Now I see no reason to doubt, that at first the body and the house were the same, but not necessarily so. If, of the three thousand added in the day of Pentecost one had been the victim of his imagination, or a hypocrite, he clearly would not have been a member of Christ's body, save in a mere nominal way; but the Holy Ghost would have dwelt just as really in the house formed, as if all had been true saints. When Simon Magus was received, when false brethren came in unawares, they were no members of Christ; their baptism did not in any way constitute them such. It is not its office in any way. But the Holy Ghost did not cease to dwell in the house of which they formed a part. It is not, be it so, the theory of God. But we are on earth, and the result there is mixed up with the responsibility of man. No one can be a member of Christ unawares; because that is in its nature a living, real, divinely-wrought thing; whereas the formation of the assembly or house on the earth, in which the Holy Ghost dwells, is partly the work of man, though God may operate therein. The theory was living stones built upon the Living Stone, a spiritual house. The practice soon diverged from this; but the Holy Ghost did not for that reason forsake the house.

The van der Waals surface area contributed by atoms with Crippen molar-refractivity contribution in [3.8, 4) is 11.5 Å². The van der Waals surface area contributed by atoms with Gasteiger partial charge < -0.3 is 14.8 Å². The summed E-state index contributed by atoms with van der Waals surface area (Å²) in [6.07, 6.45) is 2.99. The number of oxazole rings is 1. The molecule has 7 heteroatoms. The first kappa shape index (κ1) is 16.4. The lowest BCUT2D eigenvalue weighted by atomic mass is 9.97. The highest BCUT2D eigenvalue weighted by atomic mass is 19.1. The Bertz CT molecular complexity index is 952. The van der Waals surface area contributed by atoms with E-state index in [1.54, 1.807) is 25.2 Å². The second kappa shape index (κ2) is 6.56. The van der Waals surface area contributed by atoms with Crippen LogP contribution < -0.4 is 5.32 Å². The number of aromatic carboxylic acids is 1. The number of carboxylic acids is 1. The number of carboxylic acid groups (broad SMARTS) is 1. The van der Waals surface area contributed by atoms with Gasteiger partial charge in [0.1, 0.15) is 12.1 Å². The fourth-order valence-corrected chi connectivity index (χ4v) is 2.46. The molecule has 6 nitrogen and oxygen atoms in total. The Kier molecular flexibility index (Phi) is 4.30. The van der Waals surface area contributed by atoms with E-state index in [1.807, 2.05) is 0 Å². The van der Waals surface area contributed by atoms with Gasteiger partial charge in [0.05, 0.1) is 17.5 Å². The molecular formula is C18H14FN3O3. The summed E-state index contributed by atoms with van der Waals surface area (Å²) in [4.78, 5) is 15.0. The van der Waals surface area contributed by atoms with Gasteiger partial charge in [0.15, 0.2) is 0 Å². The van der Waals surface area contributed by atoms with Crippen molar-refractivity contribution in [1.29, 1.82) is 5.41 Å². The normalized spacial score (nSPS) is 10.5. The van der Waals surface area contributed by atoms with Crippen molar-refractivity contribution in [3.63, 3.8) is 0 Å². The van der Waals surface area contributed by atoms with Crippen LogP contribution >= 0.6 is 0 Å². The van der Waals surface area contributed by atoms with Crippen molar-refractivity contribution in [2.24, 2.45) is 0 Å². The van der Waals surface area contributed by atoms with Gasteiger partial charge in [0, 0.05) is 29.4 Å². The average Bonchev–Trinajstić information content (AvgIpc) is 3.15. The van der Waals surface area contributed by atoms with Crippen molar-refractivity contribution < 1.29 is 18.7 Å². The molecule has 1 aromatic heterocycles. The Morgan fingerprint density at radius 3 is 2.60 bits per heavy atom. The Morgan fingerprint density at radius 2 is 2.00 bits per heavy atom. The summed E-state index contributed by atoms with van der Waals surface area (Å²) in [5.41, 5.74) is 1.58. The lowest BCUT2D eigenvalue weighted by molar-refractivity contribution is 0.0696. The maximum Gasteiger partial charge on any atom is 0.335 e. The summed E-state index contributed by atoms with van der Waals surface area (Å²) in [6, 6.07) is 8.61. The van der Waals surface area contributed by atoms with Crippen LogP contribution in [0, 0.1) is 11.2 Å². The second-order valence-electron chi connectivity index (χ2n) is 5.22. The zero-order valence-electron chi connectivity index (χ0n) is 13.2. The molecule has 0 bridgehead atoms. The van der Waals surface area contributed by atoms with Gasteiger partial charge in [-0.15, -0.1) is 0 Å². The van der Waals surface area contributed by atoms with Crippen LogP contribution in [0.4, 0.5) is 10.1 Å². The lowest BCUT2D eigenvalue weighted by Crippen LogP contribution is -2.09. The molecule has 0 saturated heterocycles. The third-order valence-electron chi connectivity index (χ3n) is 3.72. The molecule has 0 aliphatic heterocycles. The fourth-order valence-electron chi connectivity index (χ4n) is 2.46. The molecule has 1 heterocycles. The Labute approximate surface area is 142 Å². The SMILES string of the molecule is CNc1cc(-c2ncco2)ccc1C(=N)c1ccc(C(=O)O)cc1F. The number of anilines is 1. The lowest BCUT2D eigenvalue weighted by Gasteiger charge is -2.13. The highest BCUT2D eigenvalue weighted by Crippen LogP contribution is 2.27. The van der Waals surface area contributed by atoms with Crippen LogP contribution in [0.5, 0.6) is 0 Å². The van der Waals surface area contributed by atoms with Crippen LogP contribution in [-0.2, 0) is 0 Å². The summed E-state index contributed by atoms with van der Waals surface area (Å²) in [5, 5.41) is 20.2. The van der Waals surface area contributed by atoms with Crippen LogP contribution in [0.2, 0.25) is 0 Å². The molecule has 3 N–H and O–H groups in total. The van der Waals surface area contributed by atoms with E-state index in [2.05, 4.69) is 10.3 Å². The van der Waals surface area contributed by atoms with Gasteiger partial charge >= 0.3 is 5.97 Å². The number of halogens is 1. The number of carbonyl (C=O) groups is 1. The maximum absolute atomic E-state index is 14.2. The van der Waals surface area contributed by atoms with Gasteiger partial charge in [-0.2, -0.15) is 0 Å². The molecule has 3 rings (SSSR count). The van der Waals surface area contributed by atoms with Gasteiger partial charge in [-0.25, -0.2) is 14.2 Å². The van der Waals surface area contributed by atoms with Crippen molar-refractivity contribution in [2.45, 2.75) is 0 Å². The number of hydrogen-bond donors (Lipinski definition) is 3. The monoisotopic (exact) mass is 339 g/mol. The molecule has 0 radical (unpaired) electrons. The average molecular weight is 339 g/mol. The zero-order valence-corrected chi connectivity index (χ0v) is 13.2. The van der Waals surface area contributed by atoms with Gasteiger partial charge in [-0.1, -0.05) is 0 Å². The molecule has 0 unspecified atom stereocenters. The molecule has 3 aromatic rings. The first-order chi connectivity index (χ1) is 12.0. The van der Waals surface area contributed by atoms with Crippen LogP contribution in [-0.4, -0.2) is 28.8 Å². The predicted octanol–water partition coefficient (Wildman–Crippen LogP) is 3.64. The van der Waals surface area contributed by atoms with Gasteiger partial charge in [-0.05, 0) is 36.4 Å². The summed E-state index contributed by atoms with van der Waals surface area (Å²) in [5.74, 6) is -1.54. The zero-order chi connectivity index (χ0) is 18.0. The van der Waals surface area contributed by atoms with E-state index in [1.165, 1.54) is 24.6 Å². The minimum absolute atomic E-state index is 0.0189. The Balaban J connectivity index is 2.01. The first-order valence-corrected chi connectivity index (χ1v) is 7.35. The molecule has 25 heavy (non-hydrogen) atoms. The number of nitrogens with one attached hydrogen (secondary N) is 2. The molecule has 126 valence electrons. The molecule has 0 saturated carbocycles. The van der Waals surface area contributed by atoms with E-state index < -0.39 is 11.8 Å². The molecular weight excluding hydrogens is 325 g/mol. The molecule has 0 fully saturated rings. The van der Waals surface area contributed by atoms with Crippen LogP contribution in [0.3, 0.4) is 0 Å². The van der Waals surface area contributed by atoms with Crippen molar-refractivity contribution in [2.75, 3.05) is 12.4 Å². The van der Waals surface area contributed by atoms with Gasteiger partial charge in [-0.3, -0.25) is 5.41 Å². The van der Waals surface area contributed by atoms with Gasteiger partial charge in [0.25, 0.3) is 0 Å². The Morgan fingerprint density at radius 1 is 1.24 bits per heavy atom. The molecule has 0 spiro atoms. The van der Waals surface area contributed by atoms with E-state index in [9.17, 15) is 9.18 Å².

332 This fact, I suppose, can hardly be denied, that is, the presence of the Holy Ghost where false brethren and unconverted persons already formed part of the public assembly of Christians, where the Holy Ghost dwelt. This indeed was so truly the case, that in Hebrews 6 an unconverted person is supposed to have come under His influence, and to have been made a partaker of Him. So we find in 1 Corinthians 10, the apostle suggests that many who partook of baptism and the Lord's supper God might judge and reject. That which the house is responsible for, for which it is placed in the world, is to be the pillar and ground of the truth: that is, to maintain and hold it up in its public profession before the world. A true member of Christ may be in error, without ceasing to be a member of Christ; but the house, as such, is called to be the public professor of the truth. The church does not teach. The teacher does that. The church is taught. But it professes the truth. The providence of God will preserve this till the great apostasy in the main; but it is connected with the responsibility of man, so that all has to be judged.